I’d say it’s nice that Mr. Medvedev is that interested in NHL hockey, and if there’s a point in time where we decide we have the appropriate arrangements to play games in Russia, then we’ll make an announcement. But we’re not anywhere close to doing that.
Q. Siberia, at least…
I hadn’t heard the Siberian point. That one is new. It’s a lot of travel, isn’t it? Also very cold.
Q. [Jaromir] Jagr is playing there right now and they’re obviously interested in seeing the Rangers come in. I know it’s a long way.
It makes for a good story. It makes for nice intrigue. Doesn’t necessarily make for reality. That’s not something that is a done deal or close to being done or ready to be announced.
Q. Just a follow-up on the possibility of a Premier game in Russia, possibility, not a done deal, still in conversation. The bombing in Moscow, suicide bombing, does that make you think of other aspects of the venture?
Worldwide terrorism is something that’s on our mind on a regular basis. Building security even in North America is extremely important to us, safety of our players and our fans is of paramount importance, and in making any decision as to where we play games, particularly outside of North America. It’s something we have to take into account. It’s obviously something that people have been speculating needs to be taken into account with respect to the Sochi games for the Olympics.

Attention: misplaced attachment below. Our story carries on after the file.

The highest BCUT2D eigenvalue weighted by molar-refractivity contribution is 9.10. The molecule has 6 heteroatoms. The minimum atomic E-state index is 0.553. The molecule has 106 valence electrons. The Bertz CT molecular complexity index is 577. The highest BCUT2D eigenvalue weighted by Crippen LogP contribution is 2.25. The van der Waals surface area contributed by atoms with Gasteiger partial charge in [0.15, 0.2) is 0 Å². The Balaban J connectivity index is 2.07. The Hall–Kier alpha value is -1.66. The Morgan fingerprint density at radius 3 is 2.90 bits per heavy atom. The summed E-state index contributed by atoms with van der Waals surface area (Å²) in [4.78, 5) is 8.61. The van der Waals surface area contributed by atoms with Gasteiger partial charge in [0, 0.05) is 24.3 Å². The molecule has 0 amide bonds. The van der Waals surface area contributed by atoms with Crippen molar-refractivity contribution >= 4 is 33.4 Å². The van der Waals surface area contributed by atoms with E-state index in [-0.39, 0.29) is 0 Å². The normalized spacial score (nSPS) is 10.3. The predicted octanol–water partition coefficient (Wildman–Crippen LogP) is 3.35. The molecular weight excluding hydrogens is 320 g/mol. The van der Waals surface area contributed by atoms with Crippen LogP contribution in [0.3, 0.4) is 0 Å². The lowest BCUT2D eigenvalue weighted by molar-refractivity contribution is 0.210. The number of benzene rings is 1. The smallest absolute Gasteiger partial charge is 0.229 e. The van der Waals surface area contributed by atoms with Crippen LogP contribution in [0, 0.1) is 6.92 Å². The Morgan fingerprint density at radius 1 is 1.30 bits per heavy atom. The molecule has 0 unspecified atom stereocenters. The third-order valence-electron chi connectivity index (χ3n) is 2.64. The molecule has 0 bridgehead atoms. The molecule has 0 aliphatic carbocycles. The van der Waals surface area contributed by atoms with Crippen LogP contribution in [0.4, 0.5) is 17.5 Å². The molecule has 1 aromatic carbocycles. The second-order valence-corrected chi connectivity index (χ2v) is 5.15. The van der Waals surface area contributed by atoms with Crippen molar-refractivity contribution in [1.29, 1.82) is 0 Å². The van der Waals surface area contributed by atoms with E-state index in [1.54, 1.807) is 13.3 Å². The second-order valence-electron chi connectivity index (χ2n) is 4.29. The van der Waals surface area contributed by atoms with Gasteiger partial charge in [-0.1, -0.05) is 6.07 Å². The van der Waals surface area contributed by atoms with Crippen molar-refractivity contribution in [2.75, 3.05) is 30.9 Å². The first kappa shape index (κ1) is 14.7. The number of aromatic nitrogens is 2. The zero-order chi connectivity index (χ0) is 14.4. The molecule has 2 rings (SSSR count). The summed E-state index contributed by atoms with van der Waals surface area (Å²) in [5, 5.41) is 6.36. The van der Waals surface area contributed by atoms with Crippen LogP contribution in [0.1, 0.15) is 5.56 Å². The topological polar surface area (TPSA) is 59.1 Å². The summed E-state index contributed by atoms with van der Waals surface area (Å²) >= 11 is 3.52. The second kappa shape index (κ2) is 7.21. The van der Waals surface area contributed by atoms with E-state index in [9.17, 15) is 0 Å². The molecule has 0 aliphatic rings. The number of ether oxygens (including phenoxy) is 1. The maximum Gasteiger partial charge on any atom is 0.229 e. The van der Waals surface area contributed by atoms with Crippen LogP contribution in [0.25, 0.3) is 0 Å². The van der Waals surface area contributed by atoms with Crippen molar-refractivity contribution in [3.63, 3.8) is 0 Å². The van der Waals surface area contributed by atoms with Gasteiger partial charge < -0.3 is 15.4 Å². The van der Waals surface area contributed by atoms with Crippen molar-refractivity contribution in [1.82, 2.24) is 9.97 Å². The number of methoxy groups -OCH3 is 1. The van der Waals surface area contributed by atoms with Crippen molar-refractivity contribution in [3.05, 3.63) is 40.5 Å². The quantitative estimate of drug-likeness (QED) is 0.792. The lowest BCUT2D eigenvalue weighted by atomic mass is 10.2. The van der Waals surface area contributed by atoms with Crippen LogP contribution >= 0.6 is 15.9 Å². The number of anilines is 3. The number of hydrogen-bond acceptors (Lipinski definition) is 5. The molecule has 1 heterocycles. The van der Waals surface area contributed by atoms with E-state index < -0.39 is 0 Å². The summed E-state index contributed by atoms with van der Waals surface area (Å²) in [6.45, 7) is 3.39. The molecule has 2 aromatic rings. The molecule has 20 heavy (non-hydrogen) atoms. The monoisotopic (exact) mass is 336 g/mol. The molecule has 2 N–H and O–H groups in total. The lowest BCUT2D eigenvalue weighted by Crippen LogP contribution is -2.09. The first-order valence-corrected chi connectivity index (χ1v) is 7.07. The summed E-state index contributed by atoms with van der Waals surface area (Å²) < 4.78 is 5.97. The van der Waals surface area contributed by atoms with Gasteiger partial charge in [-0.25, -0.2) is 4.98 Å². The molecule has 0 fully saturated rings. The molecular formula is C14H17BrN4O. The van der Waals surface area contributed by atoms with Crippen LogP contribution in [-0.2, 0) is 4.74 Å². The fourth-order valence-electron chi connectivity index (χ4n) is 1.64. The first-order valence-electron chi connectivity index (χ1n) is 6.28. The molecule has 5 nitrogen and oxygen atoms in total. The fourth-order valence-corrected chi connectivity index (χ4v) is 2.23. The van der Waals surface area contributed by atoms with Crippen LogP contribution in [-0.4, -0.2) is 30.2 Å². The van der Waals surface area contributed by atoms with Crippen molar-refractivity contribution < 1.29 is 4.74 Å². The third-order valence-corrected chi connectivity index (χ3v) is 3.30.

Q. Lawsuits aside, Atlanta Thrashers ownership is looking for another investor. It would be fair to say that the current situation has produced some drama. How do you feel about yet another investor coming into that situation?
Well, I think the best way to answer that is to state the obvious. The last few years have been taxing on ownership from a financial standpoint with respect to both the basketball team and the hockey team and the arena. And if people are looking to restructure the economics and bring in more capital, it might not be crazy for them to be seeking to add to the wherewithal to deal with those issues.